“It’s a challenge to continuously adapt and take care of patients without important information,” said Dr. Kyle Enfield, of the SPU. “This is a new virus and we didn’t know what was going to work in terms of PPE. We didn’t know how or if we would be overwhelmed.”

“It was hard seeing the uncertainty in my teammates,” Barger said. “We’re very close and work well together and we’re good friends. We didn’t know whether we were going to get sick, whether we were going to bring the virus home to people we loved, or if we’d have to isolate ourselves. It was hard.”

Perhaps the hardest thing for the SPU teams was discovering that the virus could devastate whole families and put patients on respirators for weeks, which requires heavy sedation and sometimes paralytic drugs. They also discovered the virus can keep some patients in intensive care for a month and can cause those getting better to suddenly take a turn for the worse.

“Once folks get sick, we see a two-week course of illness of high acuity,” Helgerson said. “On the more critical side, some patients develop acute respiratory distress syndrome that depresses their oxygen level and they may be on a ventilator for two weeks. That was a big change because, in the medical ICU, you might have a patient on a ventilator for two or three days.”

They knew the virus assaults the lungs, but they found it is also tough on the circulatory system, causing problems in the bloodstream by increasing clotting.

“Patients in the latter decades of life have a much higher mortality rate, but it can be severe in any decade of life,” Helgerson said. “It can be a bit of everything. There are some people who have almost no symptoms at all and there are people who are in between.”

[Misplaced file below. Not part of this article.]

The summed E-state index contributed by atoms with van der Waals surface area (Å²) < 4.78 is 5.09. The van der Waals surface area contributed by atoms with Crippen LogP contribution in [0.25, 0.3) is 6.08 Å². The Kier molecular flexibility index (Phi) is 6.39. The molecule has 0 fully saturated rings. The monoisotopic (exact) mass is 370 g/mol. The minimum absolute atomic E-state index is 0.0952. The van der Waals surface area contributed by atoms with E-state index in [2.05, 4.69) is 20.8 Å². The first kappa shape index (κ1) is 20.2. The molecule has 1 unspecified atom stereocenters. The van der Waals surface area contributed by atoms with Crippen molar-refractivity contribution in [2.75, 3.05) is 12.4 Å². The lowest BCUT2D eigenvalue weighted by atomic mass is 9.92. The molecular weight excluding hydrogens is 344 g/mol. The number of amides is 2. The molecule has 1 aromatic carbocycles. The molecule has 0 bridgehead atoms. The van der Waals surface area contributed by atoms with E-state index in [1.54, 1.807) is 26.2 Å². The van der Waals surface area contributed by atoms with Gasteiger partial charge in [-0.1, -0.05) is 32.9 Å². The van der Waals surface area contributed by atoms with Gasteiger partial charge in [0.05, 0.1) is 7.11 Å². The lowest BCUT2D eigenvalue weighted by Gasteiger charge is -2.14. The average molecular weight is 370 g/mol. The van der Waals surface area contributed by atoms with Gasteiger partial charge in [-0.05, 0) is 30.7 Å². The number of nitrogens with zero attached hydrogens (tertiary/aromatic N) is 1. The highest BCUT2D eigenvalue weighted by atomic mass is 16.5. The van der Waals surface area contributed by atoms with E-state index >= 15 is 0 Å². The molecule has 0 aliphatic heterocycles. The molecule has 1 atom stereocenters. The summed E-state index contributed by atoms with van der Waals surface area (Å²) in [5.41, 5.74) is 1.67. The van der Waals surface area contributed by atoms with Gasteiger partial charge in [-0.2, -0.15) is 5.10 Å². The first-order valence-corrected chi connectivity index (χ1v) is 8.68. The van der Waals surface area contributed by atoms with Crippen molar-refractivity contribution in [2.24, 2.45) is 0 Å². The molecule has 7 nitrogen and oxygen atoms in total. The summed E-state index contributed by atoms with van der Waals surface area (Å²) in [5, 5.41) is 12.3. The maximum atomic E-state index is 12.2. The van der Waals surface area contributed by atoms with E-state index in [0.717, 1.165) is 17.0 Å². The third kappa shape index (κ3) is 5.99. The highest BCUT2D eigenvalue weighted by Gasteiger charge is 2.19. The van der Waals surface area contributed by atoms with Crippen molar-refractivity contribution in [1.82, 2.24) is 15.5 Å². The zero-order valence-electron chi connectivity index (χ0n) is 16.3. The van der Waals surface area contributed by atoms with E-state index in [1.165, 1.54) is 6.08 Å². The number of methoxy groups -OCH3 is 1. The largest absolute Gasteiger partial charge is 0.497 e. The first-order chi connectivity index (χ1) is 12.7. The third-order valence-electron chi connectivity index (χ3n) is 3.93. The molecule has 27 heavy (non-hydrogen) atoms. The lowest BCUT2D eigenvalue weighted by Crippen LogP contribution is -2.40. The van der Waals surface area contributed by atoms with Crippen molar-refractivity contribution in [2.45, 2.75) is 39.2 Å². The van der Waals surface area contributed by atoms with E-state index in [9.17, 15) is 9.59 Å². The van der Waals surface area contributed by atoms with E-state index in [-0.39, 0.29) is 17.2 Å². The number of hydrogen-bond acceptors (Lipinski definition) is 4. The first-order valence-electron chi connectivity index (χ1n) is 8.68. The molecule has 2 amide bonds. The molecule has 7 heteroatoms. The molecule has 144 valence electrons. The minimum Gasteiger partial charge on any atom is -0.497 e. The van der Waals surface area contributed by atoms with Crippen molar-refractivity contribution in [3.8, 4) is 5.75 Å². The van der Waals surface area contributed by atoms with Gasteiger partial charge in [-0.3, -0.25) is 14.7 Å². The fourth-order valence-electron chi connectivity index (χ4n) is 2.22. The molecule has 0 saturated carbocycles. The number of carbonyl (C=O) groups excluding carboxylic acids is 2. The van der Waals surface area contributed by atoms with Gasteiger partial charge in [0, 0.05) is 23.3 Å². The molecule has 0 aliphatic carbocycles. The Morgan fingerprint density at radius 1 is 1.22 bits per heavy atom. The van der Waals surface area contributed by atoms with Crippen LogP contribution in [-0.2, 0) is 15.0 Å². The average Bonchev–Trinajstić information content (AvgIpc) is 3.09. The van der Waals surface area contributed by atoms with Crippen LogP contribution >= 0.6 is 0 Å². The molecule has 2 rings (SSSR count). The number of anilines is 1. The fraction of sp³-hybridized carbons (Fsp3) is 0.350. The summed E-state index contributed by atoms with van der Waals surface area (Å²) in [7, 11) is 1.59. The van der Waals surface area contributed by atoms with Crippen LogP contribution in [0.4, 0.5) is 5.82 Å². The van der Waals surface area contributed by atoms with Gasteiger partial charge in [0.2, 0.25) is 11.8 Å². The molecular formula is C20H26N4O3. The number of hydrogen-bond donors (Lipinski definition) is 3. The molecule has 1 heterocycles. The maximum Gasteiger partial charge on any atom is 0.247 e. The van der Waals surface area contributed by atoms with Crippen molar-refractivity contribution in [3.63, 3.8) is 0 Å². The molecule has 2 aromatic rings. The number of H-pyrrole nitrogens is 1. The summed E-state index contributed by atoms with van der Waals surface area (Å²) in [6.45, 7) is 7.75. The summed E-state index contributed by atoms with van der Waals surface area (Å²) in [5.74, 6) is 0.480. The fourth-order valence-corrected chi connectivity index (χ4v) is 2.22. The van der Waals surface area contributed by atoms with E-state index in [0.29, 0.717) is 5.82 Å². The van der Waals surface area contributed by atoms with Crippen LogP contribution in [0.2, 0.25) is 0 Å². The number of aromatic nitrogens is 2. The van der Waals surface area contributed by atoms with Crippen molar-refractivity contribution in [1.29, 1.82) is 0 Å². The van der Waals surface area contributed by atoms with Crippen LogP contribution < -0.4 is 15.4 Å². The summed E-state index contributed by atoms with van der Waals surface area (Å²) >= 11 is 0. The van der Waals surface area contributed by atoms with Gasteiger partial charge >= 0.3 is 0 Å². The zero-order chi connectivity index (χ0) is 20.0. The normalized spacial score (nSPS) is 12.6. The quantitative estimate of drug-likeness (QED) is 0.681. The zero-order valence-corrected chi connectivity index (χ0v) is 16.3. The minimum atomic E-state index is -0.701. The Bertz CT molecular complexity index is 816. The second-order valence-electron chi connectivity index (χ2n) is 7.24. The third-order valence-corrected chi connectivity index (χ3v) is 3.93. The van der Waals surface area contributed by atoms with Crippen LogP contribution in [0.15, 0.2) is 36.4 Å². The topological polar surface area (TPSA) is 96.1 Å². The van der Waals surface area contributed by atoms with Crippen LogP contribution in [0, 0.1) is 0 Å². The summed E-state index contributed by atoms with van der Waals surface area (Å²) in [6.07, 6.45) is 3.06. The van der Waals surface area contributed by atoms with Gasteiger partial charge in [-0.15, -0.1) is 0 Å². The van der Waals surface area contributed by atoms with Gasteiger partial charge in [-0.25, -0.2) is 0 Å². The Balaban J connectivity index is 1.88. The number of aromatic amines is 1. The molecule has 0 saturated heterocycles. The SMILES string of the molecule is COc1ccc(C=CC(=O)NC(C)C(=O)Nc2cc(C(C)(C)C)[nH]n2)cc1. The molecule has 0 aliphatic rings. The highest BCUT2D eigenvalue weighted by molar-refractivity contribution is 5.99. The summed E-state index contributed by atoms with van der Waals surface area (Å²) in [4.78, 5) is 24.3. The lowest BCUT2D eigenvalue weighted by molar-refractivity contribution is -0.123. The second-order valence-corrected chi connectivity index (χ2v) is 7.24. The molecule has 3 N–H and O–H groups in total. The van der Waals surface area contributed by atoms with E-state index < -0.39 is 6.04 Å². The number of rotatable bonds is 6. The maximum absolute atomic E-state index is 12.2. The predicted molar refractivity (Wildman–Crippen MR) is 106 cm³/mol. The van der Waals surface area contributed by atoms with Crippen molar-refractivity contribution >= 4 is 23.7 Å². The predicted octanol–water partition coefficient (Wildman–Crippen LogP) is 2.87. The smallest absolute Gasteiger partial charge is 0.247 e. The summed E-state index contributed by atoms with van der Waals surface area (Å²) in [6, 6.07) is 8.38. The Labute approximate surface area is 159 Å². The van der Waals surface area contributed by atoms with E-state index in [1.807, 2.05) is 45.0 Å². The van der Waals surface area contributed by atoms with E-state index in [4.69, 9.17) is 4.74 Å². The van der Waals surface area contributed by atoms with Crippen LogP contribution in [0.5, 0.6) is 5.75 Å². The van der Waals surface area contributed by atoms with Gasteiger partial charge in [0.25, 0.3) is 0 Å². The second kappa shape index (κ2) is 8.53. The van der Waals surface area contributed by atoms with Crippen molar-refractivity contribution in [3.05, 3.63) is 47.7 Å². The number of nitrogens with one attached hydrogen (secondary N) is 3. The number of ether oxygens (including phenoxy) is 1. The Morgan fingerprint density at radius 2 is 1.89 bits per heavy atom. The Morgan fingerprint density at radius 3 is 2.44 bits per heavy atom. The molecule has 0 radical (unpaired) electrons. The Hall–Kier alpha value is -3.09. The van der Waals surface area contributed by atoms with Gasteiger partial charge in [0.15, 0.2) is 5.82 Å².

The virus can infect entire families at the same time.

“That’s the worst, when we see whole families come in,” Enfield said. “The staff shares that experience. They see everyone sick at the same time. They see that some family members don’t know that their father or mother is down the hall and maybe dying because they’re so sick themselves that they need sedation. It’s hard. You see younger staff members taking care of people their own age and you can tell they suddenly see their own mortality.”

“To see people suffer without their loved ones is hard,” Farmer said. “Sometimes you’ll have a patient doing really well and they look like they’re ready to go home and then suddenly they get worse. It can be like an elevator where one minute you feel less bad and then better and then you’re a lot worse. Some people come in feeling good and then they decline fast.”